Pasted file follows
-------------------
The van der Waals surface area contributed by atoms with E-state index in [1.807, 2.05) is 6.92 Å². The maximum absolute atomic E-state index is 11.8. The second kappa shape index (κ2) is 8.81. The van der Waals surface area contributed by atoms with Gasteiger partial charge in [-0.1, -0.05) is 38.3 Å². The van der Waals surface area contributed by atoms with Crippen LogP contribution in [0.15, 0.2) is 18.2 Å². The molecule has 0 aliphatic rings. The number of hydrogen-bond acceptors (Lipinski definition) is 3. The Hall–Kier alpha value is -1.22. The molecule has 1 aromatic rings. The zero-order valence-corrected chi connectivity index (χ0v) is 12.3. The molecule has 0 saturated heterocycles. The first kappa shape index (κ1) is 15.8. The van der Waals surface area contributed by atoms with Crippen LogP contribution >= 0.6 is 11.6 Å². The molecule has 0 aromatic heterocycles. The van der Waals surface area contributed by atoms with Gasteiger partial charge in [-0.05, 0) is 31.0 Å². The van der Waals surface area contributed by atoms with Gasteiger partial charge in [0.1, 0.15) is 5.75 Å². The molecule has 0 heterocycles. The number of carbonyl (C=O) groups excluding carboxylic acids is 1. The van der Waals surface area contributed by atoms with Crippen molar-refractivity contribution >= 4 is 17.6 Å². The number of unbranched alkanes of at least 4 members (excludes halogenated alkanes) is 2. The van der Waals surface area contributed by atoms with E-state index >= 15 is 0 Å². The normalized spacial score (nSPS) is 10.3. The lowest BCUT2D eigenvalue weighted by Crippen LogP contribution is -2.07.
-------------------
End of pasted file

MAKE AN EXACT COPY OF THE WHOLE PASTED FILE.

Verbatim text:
The van der Waals surface area contributed by atoms with E-state index in [1.807, 2.05) is 6.92 Å². The maximum absolute atomic E-state index is 11.8. The second kappa shape index (κ2) is 8.81. The van der Waals surface area contributed by atoms with Gasteiger partial charge in [-0.1, -0.05) is 38.3 Å². The van der Waals surface area contributed by atoms with Crippen LogP contribution in [0.15, 0.2) is 18.2 Å². The molecule has 0 aliphatic rings. The number of hydrogen-bond acceptors (Lipinski definition) is 3. The Hall–Kier alpha value is -1.22. The molecule has 1 aromatic rings. The zero-order valence-corrected chi connectivity index (χ0v) is 12.3. The molecule has 0 saturated heterocycles. The first kappa shape index (κ1) is 15.8. The van der Waals surface area contributed by atoms with Crippen LogP contribution >= 0.6 is 11.6 Å². The molecule has 0 aromatic heterocycles. The van der Waals surface area contributed by atoms with Gasteiger partial charge in [-0.05, 0) is 31.0 Å². The van der Waals surface area contributed by atoms with Gasteiger partial charge in [0.1, 0.15) is 5.75 Å². The molecule has 0 heterocycles. The number of carbonyl (C=O) groups excluding carboxylic acids is 1. The van der Waals surface area contributed by atoms with Crippen molar-refractivity contribution >= 4 is 17.6 Å². The number of unbranched alkanes of at least 4 members (excludes halogenated alkanes) is 2. The van der Waals surface area contributed by atoms with E-state index >= 15 is 0 Å². The normalized spacial score (nSPS) is 10.3. The lowest BCUT2D eigenvalue weighted by Crippen LogP contribution is -2.07.